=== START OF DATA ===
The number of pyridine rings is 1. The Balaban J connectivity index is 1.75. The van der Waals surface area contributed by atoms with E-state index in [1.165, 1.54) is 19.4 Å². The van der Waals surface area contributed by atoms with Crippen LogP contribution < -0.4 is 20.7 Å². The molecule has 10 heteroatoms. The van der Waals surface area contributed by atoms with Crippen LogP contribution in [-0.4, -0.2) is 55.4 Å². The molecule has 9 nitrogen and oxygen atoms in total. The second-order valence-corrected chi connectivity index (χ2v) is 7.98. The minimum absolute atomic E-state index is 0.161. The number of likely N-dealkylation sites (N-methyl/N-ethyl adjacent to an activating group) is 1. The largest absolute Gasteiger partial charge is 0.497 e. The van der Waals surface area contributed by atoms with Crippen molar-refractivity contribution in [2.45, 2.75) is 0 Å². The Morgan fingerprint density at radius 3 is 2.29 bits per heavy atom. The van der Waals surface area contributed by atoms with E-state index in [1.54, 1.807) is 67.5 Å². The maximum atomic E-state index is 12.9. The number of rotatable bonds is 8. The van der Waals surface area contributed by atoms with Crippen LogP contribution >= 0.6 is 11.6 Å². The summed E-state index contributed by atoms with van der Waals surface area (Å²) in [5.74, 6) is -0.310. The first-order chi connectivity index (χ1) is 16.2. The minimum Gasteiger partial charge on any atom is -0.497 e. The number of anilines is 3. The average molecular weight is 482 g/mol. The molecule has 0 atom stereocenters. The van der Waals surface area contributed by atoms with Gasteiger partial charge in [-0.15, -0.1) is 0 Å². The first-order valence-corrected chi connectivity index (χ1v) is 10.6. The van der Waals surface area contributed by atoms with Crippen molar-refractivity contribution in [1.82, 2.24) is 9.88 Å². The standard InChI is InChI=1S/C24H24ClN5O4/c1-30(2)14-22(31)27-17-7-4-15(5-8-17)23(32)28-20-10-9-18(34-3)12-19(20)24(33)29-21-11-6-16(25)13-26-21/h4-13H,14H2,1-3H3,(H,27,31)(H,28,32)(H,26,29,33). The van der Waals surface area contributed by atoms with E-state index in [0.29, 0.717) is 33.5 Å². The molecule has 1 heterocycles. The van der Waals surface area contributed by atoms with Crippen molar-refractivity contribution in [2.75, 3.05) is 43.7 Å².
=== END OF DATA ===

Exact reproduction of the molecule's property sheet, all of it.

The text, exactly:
The number of pyridine rings is 1. The Balaban J connectivity index is 1.75. The van der Waals surface area contributed by atoms with E-state index in [1.165, 1.54) is 19.4 Å². The van der Waals surface area contributed by atoms with Crippen LogP contribution < -0.4 is 20.7 Å². The molecule has 10 heteroatoms. The van der Waals surface area contributed by atoms with Crippen LogP contribution in [-0.4, -0.2) is 55.4 Å². The molecule has 9 nitrogen and oxygen atoms in total. The second-order valence-corrected chi connectivity index (χ2v) is 7.98. The minimum absolute atomic E-state index is 0.161. The number of likely N-dealkylation sites (N-methyl/N-ethyl adjacent to an activating group) is 1. The largest absolute Gasteiger partial charge is 0.497 e. The van der Waals surface area contributed by atoms with Crippen molar-refractivity contribution in [2.45, 2.75) is 0 Å². The Morgan fingerprint density at radius 3 is 2.29 bits per heavy atom. The van der Waals surface area contributed by atoms with E-state index in [1.54, 1.807) is 67.5 Å². The maximum atomic E-state index is 12.9. The number of rotatable bonds is 8. The van der Waals surface area contributed by atoms with Crippen LogP contribution >= 0.6 is 11.6 Å². The summed E-state index contributed by atoms with van der Waals surface area (Å²) in [5.74, 6) is -0.310. The first-order chi connectivity index (χ1) is 16.2. The minimum Gasteiger partial charge on any atom is -0.497 e. The number of anilines is 3. The average molecular weight is 482 g/mol. The molecule has 0 atom stereocenters. The van der Waals surface area contributed by atoms with Gasteiger partial charge in [-0.15, -0.1) is 0 Å². The first-order valence-corrected chi connectivity index (χ1v) is 10.6. The van der Waals surface area contributed by atoms with Crippen molar-refractivity contribution in [1.82, 2.24) is 9.88 Å². The standard InChI is InChI=1S/C24H24ClN5O4/c1-30(2)14-22(31)27-17-7-4-15(5-8-17)23(32)28-20-10-9-18(34-3)12-19(20)24(33)29-21-11-6-16(25)13-26-21/h4-13H,14H2,1-3H3,(H,27,31)(H,28,32)(H,26,29,33). The van der Waals surface area contributed by atoms with E-state index in [0.29, 0.717) is 33.5 Å². The molecule has 1 heterocycles. The van der Waals surface area contributed by atoms with Crippen molar-refractivity contribution in [2.75, 3.05) is 43.7 Å².